A Publication of the Public Library Association Public Libraries Online

I’m Not Actually a Librarian: Human Resources Director

by on July 27, 2016

Ever stop to think about what a “human resource” really is? Your library runs on them! And it’s the human resources director’s job to negotiate the tricky task of keeping all employees, managers, and the government happy with each other. From the moment you start working at the library until years after you’ve parted ways, your human resources director makes sure your job goes smoothly so you can concentrate on your public. Here’s how:


Whether your library has its own human resources office or goes through your local government, finding the right employees is the one of the most important building blocks of a good library system. Human resource directors are in charge of not only advertising open positions and overseeing the application process but also discussing and negotiating the best hiring practices for the general system. Is your library going through hierarchy shakeups, rapid expansions, a wave of retirements? The human resources director works with upper management to negotiate the right solutions and coverage for upcoming changes.

Salary and benefits

If you enjoy pay raises and health insurance, thank your human resources director. Each year they research the best-case scenarios your library can afford: They perform salary studies of libraries of similar size and ranking, stay updated on your third-party insurance company for any hikes in price or changes in coverage, find more perks to share with all employees, and keep your best interest in mind way beyond your open enrollment period.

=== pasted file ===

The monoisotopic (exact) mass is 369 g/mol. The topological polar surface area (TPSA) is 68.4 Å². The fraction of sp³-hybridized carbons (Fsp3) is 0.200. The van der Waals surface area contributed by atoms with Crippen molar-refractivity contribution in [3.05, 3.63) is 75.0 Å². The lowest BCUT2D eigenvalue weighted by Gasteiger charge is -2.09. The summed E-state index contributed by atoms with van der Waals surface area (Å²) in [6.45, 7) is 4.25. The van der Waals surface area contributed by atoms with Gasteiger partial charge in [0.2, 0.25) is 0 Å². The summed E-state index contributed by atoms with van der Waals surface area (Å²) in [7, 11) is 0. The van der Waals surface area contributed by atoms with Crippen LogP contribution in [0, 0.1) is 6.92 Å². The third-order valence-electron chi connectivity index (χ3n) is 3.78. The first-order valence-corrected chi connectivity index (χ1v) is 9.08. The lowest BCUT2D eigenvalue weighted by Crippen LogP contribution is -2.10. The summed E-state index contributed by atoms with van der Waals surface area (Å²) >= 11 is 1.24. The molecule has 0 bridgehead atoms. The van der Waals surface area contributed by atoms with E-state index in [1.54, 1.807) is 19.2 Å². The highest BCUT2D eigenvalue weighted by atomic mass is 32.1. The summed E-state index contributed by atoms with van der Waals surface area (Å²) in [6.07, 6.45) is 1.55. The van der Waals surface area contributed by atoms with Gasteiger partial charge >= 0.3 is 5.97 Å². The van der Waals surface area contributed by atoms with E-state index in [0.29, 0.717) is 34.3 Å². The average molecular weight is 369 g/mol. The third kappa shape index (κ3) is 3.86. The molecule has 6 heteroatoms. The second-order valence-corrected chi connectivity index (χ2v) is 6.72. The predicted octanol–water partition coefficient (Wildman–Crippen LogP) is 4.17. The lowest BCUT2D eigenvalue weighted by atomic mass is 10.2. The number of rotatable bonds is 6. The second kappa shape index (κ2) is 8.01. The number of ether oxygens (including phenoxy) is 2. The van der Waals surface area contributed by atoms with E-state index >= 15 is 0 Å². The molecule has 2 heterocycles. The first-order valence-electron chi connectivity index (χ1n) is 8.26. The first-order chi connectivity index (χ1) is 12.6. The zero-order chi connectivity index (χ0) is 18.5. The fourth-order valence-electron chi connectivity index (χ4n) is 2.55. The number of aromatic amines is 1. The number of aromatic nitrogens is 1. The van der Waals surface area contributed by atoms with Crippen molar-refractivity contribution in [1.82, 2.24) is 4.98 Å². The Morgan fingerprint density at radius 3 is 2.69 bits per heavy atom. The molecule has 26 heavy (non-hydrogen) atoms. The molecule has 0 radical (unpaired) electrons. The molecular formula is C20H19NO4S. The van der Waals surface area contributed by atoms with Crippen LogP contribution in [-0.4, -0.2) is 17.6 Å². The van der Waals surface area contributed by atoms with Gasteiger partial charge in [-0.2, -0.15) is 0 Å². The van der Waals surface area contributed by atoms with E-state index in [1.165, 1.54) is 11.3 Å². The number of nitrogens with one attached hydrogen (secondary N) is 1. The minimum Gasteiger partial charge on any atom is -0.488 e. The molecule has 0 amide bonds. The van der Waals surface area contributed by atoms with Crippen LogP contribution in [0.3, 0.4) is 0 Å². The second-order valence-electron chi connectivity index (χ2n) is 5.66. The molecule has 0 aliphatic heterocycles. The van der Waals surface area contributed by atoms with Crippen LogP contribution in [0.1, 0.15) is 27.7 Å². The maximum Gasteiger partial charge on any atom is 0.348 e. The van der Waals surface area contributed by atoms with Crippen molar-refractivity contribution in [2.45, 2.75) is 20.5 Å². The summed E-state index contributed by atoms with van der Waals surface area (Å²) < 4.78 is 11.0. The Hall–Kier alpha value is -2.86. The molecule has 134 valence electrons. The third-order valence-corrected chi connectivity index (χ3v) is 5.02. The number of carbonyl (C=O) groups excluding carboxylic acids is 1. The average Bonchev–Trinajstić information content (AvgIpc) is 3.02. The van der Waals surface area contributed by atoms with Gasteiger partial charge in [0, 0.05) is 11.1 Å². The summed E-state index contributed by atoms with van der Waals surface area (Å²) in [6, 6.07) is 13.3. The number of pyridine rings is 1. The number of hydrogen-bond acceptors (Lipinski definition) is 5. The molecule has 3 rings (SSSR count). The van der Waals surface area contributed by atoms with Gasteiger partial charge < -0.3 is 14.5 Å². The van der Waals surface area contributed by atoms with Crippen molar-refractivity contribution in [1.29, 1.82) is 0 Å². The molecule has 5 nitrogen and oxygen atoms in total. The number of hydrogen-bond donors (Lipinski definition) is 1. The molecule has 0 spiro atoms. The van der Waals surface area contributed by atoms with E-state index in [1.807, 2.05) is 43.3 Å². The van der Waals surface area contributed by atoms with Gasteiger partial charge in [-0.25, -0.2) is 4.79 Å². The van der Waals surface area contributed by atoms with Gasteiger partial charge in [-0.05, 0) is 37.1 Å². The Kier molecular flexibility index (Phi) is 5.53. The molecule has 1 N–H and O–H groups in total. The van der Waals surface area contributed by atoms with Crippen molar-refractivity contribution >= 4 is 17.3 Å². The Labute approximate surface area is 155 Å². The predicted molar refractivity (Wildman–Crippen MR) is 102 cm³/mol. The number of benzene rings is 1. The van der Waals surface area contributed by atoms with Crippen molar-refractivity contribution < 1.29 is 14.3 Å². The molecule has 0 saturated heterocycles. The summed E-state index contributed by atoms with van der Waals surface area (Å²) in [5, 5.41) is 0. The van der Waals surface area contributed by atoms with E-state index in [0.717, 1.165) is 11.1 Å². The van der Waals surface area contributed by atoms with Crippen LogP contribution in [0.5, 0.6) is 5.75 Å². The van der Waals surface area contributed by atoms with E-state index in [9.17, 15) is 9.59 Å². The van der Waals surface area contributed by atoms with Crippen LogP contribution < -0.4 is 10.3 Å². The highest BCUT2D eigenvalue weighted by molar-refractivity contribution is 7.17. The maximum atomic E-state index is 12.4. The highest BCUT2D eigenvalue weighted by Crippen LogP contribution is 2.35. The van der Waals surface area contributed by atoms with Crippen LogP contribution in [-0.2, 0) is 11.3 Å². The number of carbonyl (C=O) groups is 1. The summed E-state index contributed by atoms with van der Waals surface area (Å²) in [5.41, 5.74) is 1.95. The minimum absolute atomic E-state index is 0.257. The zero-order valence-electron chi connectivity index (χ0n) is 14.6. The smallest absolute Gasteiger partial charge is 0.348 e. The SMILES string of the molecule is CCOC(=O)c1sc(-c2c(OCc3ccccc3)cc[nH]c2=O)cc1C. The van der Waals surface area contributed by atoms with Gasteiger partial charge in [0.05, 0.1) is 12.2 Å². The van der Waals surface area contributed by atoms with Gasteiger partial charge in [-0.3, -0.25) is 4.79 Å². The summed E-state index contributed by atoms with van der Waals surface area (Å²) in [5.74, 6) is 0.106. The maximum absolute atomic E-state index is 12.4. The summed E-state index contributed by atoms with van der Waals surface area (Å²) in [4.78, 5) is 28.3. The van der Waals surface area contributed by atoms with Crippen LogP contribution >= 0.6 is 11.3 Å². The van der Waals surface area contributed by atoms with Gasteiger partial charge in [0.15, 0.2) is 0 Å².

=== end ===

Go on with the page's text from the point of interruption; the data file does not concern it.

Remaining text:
Government regulations and library policies

The human resources director acts as advisor, instigator, and administrator for any changes he or she sees need to be enacted in the library. The Affordable Care Act, for example, has gone through hundreds of changes both big and small—but all significant—since being signed into law. Your human resources director tracks each nuance and how it applies to your library so you don’t have to. They bring the same level of attention to detail to every bit of legislation that’s used to regulate your part of the employee industry, including whatever notice, paperwork, and permissions are legally needed. Library policies also fall under this scrutiny. Any changes to how your library works goes through the human resources director to make sure it’s airtight, legal, and exactly how the library wants to operate.

Employee relations

We realize that 98 percent of your coworkers are awesome and you wouldn’t part with nine out of ten them. Right? Well, for those 2 percent or one out of ten who rub you or the public the wrong way, don’t get along with their supervisor, or act as antagonists instead of the model public servants your library needs, the human resources director has you covered. They know how generous to be with second chances, how to coach supervisors on molding major changes in an employee, and when it’s time, legally and professionally, to let someone go. They are there to cushion the blow of leaving staff, referee interpersonal conflict, and make sense of hiring and discrimination regulations.

Human resources directors may seem out of touch, behind the scenes of everyday life facing the public, but trust us—they have your, and all your coworkers’, backs.

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